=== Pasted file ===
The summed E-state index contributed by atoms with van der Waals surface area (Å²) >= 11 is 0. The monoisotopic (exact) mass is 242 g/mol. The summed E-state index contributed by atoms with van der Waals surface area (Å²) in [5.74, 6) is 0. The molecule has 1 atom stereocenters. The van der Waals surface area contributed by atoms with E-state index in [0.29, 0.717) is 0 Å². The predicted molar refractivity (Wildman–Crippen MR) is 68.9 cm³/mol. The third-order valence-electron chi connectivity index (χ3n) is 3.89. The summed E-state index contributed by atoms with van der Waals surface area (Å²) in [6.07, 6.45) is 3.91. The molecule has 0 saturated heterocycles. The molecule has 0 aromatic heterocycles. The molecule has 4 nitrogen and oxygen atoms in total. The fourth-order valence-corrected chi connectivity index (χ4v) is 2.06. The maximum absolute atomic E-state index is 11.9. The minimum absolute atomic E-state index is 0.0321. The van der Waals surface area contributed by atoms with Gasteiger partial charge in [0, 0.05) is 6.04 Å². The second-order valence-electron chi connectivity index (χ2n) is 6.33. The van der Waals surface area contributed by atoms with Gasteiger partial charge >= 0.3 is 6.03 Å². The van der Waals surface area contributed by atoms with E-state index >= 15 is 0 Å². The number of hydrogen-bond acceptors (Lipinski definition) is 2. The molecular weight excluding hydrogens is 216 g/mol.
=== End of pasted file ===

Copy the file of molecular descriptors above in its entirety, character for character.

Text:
The summed E-state index contributed by atoms with van der Waals surface area (Å²) >= 11 is 0. The monoisotopic (exact) mass is 242 g/mol. The summed E-state index contributed by atoms with van der Waals surface area (Å²) in [5.74, 6) is 0. The molecule has 1 atom stereocenters. The van der Waals surface area contributed by atoms with E-state index in [0.29, 0.717) is 0 Å². The predicted molar refractivity (Wildman–Crippen MR) is 68.9 cm³/mol. The third-order valence-electron chi connectivity index (χ3n) is 3.89. The summed E-state index contributed by atoms with van der Waals surface area (Å²) in [6.07, 6.45) is 3.91. The molecule has 0 saturated heterocycles. The molecule has 0 aromatic heterocycles. The molecule has 4 nitrogen and oxygen atoms in total. The fourth-order valence-corrected chi connectivity index (χ4v) is 2.06. The maximum absolute atomic E-state index is 11.9. The minimum absolute atomic E-state index is 0.0321. The van der Waals surface area contributed by atoms with Gasteiger partial charge in [0, 0.05) is 6.04 Å². The second-order valence-electron chi connectivity index (χ2n) is 6.33. The van der Waals surface area contributed by atoms with Gasteiger partial charge >= 0.3 is 6.03 Å². The van der Waals surface area contributed by atoms with E-state index >= 15 is 0 Å². The number of hydrogen-bond acceptors (Lipinski definition) is 2. The molecular weight excluding hydrogens is 216 g/mol.